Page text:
According to government, it has already spent over K500 billion in 2013 on fuel subsidies and that the projected cost for the entire year would be K1.1 trillion. Among the other reasons which government has indicated to have necessitated this move was the imbalance and leakage in the trickledown value chain of the subsidy that was being provided. Because of this situation, Government says the poor have been subsidising the rich on fuel pump prices. Government has indicated that it plans to invest the savings accruing from this decision in social programmes such as building health and education facilities, road construction so as to reduce the gap between the rich and the poor. Due to the removal of the subsidies, the cost of petrol has increased by 21 percent to Kr 9.91, diesel to Kr 9.20 and kerosene to Kr 6.83. The proportion of Zambia’s population living in multidimensional poverty is currently at 64.2 percent with 68.5 percent living on less than $1.25 a day. This might entail that affordability of essential commodities and services consumed by most Zambian citizens is questionable. Government has also indicated that the benefits of the removal of the subsidies will not be felt immediately.
It is also important to note that the price of crude oil and finished petroleum products have gone down on the international market due to a reduction in demand for these products from the US and China. With supply generally consistent, the reduced demand has pushed the international price lower and has contributed to counties such as South Africa making a decision to reduce local fuel prices at the same time Zambia was increasing hence, different stakeholders among which the Civil Society receiving this development with varied reactions as observed earlier. There are the proponents who strongly support the removal of these subsidies and are calling upon other stakeholders to support the development while citing the need to save funds for re-distribution as a major reason. Secondly, there are also neutralists who argue that the subsidy removal was ill-timed, abrupt and considering the current poverty levels, they are proposing that this subsidy reform path should have been done in a phased manner (after appropriate compensatory measures were put in place). Thirdly, there are also the opponents who are calling for the immediate reversal of this decision while highlighting the fragile economic state of the country and inflationary effects this developed is having on most basic consumer goods and services (which the poor cannot afford) as a major concern.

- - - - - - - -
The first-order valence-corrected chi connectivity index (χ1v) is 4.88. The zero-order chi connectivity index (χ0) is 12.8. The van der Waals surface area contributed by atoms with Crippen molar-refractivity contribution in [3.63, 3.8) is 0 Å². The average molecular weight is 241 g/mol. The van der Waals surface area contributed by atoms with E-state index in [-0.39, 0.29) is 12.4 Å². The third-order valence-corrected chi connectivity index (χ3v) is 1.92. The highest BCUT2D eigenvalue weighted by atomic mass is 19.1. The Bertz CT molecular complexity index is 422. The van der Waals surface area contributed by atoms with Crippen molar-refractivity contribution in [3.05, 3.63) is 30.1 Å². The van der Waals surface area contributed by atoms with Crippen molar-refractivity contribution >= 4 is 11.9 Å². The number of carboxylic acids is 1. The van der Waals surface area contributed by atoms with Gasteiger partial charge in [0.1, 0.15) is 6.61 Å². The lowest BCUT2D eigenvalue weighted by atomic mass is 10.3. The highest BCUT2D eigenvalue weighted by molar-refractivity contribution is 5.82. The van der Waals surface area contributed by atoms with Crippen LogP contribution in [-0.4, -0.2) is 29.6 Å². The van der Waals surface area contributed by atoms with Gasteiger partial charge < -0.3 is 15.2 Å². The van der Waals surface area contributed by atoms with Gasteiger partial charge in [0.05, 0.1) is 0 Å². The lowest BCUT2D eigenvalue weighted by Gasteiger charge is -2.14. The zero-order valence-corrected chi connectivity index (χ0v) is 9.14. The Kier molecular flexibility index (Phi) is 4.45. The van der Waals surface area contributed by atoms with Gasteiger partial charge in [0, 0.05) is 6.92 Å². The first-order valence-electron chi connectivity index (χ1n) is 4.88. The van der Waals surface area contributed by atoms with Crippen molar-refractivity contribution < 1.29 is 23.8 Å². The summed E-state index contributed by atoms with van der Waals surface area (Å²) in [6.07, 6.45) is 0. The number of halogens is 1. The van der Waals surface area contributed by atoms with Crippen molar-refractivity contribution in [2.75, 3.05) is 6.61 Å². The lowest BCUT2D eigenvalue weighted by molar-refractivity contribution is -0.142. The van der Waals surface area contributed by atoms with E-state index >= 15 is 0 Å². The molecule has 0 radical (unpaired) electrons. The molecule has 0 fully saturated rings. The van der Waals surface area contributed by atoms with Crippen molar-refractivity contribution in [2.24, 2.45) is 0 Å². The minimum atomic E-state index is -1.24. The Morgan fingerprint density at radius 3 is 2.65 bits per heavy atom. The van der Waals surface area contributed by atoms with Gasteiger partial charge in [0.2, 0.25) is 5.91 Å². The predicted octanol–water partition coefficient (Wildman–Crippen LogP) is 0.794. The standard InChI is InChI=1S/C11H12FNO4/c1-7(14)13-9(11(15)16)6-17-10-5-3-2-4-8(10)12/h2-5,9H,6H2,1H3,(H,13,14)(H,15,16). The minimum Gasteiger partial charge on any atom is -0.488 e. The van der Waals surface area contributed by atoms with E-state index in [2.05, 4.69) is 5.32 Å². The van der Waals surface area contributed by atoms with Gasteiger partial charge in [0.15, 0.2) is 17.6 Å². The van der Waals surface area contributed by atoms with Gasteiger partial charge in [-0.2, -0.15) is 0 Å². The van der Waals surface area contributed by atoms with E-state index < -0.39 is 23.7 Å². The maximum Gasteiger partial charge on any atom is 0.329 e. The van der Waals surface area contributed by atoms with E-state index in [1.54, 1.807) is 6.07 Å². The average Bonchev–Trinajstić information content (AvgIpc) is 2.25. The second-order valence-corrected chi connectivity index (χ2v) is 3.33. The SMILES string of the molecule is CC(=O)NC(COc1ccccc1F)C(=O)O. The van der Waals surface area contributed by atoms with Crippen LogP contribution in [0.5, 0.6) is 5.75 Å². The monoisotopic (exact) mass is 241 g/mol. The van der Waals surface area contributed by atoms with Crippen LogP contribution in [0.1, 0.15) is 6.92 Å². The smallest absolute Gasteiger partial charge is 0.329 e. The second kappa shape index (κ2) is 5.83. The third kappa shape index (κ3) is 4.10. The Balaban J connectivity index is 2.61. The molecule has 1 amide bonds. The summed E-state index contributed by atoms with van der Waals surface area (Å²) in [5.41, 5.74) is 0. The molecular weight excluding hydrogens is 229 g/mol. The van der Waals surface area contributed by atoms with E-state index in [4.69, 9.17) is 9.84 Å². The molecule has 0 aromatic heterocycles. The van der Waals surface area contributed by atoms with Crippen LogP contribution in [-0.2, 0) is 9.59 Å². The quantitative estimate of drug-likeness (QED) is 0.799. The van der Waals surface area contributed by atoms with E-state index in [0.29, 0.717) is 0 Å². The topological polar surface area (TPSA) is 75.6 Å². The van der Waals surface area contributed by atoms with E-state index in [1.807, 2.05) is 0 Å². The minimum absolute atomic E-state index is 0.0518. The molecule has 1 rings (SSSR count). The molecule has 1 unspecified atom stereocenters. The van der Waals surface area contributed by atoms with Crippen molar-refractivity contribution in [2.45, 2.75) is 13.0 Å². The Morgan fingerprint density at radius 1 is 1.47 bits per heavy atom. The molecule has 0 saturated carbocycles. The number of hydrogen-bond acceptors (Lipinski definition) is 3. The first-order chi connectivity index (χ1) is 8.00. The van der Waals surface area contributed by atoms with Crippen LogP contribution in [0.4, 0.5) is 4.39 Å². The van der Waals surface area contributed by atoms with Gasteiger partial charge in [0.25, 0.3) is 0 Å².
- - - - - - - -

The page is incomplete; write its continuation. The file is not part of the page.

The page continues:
However, what is clear from these varied positions is the absence of a researched position on the potential impact (both positive or negatives) of this decision on the ordinary people and the economy. Specifically, there has been a paucity of consideration regarding the counterfactuals of phasing or removal of the fuel subsidy. Therefore, research remains a key tool in accurately informing any advocacy position or awareness generation activities.
It is from this context that Consumer Unity and Trust Society (CUTS), Agriculture Consultative Forum (ACF), Economics Association of Zambia (EAZ), and Zambian Voice (ZV) are conducting a research based advocacy and awareness generation intervention. This consortium of organisations are partnering with a common understanding that, for any meaningful policy engagement and capacity building to ensue, evidence is required to inform subsequent debates.
The overall objective of this initiative is to contribute to deeper understanding of the nature and dynamism of the fuel subsidy removal on the Zambian economy. The research will aim to shed light on the impact (POSITIVE or NEGATIVE) of this decision on the aggregate demand (consumption investment, government expenditure and net-export) and aggregate supply side (cost of production etc). Further and more specifically, the research will also assess how the removal of fuel subsidy affected the distributional broad-spectrum macroeconomic and microeconomic variables such as National income, Gross Domestic Product (GDP), employment, household income in both agricultural and non-agricultural sectors. A better understanding of these issues will shed light on the kinds of policy interventions and capacity building/awareness generation needs that are needed to inform state and none-state actors’ actions moving forward.